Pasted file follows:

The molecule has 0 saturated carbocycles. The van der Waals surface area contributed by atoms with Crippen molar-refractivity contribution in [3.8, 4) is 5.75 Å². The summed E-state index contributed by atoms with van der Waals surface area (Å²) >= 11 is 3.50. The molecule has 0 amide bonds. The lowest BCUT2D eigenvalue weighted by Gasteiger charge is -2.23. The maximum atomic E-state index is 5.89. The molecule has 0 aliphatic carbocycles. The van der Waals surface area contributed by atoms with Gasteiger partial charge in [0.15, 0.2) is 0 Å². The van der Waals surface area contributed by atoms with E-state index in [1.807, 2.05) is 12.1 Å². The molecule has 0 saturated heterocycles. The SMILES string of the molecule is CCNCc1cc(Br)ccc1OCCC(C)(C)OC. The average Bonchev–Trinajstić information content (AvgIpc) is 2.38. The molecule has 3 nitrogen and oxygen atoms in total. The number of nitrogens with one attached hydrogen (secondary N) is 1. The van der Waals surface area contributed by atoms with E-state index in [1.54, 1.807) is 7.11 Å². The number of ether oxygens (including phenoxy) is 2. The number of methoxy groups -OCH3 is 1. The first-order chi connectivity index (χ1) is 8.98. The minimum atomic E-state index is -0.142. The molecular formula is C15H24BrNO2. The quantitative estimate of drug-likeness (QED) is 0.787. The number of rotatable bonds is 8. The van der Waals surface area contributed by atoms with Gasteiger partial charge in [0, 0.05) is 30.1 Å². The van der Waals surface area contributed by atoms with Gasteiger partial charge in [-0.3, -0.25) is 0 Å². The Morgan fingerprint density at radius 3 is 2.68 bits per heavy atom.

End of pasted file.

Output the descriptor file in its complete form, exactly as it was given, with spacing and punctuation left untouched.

The molecule has 0 saturated carbocycles. The van der Waals surface area contributed by atoms with Crippen molar-refractivity contribution in [3.8, 4) is 5.75 Å². The summed E-state index contributed by atoms with van der Waals surface area (Å²) >= 11 is 3.50. The molecule has 0 amide bonds. The lowest BCUT2D eigenvalue weighted by Gasteiger charge is -2.23. The maximum atomic E-state index is 5.89. The molecule has 0 aliphatic carbocycles. The van der Waals surface area contributed by atoms with Gasteiger partial charge in [0.15, 0.2) is 0 Å². The van der Waals surface area contributed by atoms with E-state index in [1.807, 2.05) is 12.1 Å². The molecule has 0 saturated heterocycles. The SMILES string of the molecule is CCNCc1cc(Br)ccc1OCCC(C)(C)OC. The average Bonchev–Trinajstić information content (AvgIpc) is 2.38. The molecule has 3 nitrogen and oxygen atoms in total. The number of nitrogens with one attached hydrogen (secondary N) is 1. The van der Waals surface area contributed by atoms with E-state index in [1.54, 1.807) is 7.11 Å². The number of ether oxygens (including phenoxy) is 2. The number of methoxy groups -OCH3 is 1. The first-order chi connectivity index (χ1) is 8.98. The minimum atomic E-state index is -0.142. The molecular formula is C15H24BrNO2. The quantitative estimate of drug-likeness (QED) is 0.787. The number of rotatable bonds is 8. The van der Waals surface area contributed by atoms with Gasteiger partial charge in [0, 0.05) is 30.1 Å². The van der Waals surface area contributed by atoms with Gasteiger partial charge in [-0.3, -0.25) is 0 Å². The Morgan fingerprint density at radius 3 is 2.68 bits per heavy atom.